Maternal bile acid critically regulates organ and tissue development
Nov. 20, 2019 16:00 - 17:00
DB Bldg. SeminarRoom A7F
Dvision of Molecular Medicine and Gene Therapy, Lund Stem Cell Center, Lund University, Sweden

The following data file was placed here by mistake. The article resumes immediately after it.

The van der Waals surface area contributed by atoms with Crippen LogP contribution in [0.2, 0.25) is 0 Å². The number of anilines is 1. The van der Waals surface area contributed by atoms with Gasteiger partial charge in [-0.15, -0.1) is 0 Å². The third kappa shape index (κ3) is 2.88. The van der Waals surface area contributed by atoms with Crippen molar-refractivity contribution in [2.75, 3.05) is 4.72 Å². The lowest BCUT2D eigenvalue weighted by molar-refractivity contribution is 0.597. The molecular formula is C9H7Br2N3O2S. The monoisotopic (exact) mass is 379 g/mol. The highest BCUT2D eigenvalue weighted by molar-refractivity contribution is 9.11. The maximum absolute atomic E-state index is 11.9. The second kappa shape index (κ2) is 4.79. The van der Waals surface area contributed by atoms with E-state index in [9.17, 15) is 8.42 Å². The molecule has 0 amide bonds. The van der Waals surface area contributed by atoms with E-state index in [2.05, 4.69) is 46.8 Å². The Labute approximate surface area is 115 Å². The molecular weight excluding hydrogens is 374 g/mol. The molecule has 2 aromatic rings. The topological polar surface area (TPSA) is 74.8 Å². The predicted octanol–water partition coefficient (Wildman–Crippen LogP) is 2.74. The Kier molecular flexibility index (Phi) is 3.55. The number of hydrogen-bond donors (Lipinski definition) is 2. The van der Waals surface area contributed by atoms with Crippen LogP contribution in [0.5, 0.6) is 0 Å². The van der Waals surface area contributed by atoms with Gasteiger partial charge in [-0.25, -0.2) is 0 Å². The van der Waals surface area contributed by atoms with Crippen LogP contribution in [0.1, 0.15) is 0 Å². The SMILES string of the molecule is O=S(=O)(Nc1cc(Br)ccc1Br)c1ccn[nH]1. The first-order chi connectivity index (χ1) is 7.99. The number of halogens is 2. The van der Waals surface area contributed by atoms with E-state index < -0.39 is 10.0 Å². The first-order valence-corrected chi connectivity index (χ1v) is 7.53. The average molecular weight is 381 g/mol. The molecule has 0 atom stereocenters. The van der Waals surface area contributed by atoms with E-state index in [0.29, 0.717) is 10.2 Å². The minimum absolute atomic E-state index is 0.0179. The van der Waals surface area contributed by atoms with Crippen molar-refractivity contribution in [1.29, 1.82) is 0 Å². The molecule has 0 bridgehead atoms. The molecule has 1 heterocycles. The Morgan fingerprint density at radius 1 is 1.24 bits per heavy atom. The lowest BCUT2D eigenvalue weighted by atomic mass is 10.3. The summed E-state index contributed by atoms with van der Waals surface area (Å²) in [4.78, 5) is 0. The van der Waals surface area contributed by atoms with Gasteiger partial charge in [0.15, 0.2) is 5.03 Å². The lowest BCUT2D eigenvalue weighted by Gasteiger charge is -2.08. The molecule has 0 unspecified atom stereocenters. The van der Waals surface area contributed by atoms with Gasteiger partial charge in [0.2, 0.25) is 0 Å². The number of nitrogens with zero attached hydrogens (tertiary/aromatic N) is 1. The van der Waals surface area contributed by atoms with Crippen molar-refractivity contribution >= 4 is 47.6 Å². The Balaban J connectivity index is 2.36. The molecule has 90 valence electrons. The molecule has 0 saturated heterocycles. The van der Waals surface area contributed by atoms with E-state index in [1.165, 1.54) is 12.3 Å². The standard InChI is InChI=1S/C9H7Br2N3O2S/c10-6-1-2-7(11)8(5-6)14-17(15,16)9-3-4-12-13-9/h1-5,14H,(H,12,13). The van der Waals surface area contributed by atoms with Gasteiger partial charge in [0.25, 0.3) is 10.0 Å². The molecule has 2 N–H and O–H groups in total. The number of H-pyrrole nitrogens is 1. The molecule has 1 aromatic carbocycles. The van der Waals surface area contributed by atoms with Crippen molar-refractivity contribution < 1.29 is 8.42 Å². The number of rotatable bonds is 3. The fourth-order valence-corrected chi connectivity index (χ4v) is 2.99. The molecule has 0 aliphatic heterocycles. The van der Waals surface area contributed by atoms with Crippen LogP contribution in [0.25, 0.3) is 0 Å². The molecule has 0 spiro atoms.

During tissue and organ development, immature cells rapidly proliferate and efficiently differentiate towards more specialized cell types within a limited time. Often mechanisms enabling such a dramatic change are unique during the pregnancy, uncovering of which is also imperative for developing future regenerative therapies. We have recently discovered that bile acids (BA) play a crucial role in regulating expansion of murine hematopoietic stem cells (HSCs) in the fetal liver through suppression of unfolded protein response (UPR) (Miharada et al., Cell Rep., 2014; Sigurdsson et al., Cell Stem Cell, 2016). BA have been known for their function in the digestive system, facilitating intestinal nutrient absorption and dietary lipid digestion, but they are also recognized as chemical chaperones and signaling molecules. Importantly, depletion of a key BA synthetic enzyme, Cyp27a1, in the maternal body critically reduced BA content and the number of HSCs in the fetuses, while depletion of the enzyme in the fetus showed a minimum impact as long as the mothers were wildtype or heterozygote. Furthermore, newborn mice grown in the Cyp27a1 knockout mothers died right after the delivery due to acute respiratory distress syndrome resulted from lack of alveolar structures. In addition, these newborn mice also showed abnormalities in the brain and liver (Suzuki et al., in preparation). Thus, our findings strongly suggest that BA, particularly maternal supply, are critical developmental factors regulating multiple organ/tissue development.